TTFN,

Teresa

 

Share

Hippity-Hoppity!

Ten days til Easter! Out come the bunnies – the real, fuzzy ones are hopping all around our neighborhood, the cute do-dad ones are scattered here and there in my house.

 

 

My Mom cut back her rosemary plant and brought a big chunk to me. My nose is in heaven! I just plopped the bunch in this old bowl, and it fills the whole room with that wonderful aroma.

 

 

These are really old light covers that were in a box with equally old Christmas ornaments that my Grandad found at the green boxes. One man's trash is another man's treasure! He knows I'm goofy about antique stuff so he gave the whole box to me!

Same story with this guy. He was badly broken and going in the garbage at the flower shop my Mom worked at, and she rescued him, brought him home, and repaired him (you can barely tell, if at all, where he was broken after she fixed it). Garbage is apparently my cup of tea!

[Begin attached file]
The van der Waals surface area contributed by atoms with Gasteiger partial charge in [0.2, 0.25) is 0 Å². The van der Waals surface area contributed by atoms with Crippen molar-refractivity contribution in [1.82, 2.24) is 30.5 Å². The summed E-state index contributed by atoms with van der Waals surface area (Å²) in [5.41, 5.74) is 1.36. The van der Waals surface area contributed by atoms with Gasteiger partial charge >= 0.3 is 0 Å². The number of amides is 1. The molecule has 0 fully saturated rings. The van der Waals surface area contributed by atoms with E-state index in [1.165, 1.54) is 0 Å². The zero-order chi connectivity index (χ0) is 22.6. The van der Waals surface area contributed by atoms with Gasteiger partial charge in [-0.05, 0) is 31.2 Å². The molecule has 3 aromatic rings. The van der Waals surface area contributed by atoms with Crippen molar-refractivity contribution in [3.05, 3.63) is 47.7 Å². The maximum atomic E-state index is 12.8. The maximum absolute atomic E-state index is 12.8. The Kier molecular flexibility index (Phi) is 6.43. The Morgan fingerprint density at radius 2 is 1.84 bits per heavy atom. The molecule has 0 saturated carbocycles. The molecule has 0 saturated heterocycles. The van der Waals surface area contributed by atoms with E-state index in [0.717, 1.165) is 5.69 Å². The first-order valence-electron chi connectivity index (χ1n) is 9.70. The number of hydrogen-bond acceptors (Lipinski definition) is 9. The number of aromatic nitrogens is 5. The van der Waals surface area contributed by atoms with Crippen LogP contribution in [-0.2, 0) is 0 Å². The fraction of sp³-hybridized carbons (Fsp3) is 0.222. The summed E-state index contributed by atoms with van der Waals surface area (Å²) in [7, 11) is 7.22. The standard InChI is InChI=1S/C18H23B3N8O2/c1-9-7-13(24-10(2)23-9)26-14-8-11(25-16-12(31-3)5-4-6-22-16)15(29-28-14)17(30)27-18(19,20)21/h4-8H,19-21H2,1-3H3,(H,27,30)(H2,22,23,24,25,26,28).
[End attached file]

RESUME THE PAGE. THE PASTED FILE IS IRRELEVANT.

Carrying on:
Not all my do-dads are garbage or from thrift stores (but most of them are πŸ™‚ ).

 

A bunny “snow baby” box (that came in it's original box) I got for 50 cents at the thrift. I think it's so cute.

 

 

 

These are probably my very favorite bunnies. They are very old German candy containers.

These are also German candy containers I found at an antique store in Minnesota.

Here is a very woodsy little hippity-hop!

 

 

There's not a chance I will be able to get a picture of a real bunny in my yard. Miss Declan has discovered the fuzzy little critters while peering out the windows. Now she is obsessed! Thankfully they are staying out of harms way by sticking close to the woodpile.

My poor flower beds are in a dreadful state. They look terribly bedraggled, but Mother Nature is nursing them along, and there are bright spots starting to pop up here and there.

Sunny little daffodils.

Tough crocuses, who will show their pretty purple petals even with snow all around them.

I don't know what these tiny little flowers are called. They are spread all over the gardens, even jumping into the lawn in spots. I love their color.

The bleeding hearts are just bursting thru!

Hope you all have a very Hoppy Easter! And do remember the reason for the season!

TTFN,

Teresa πŸ™‚

 

Share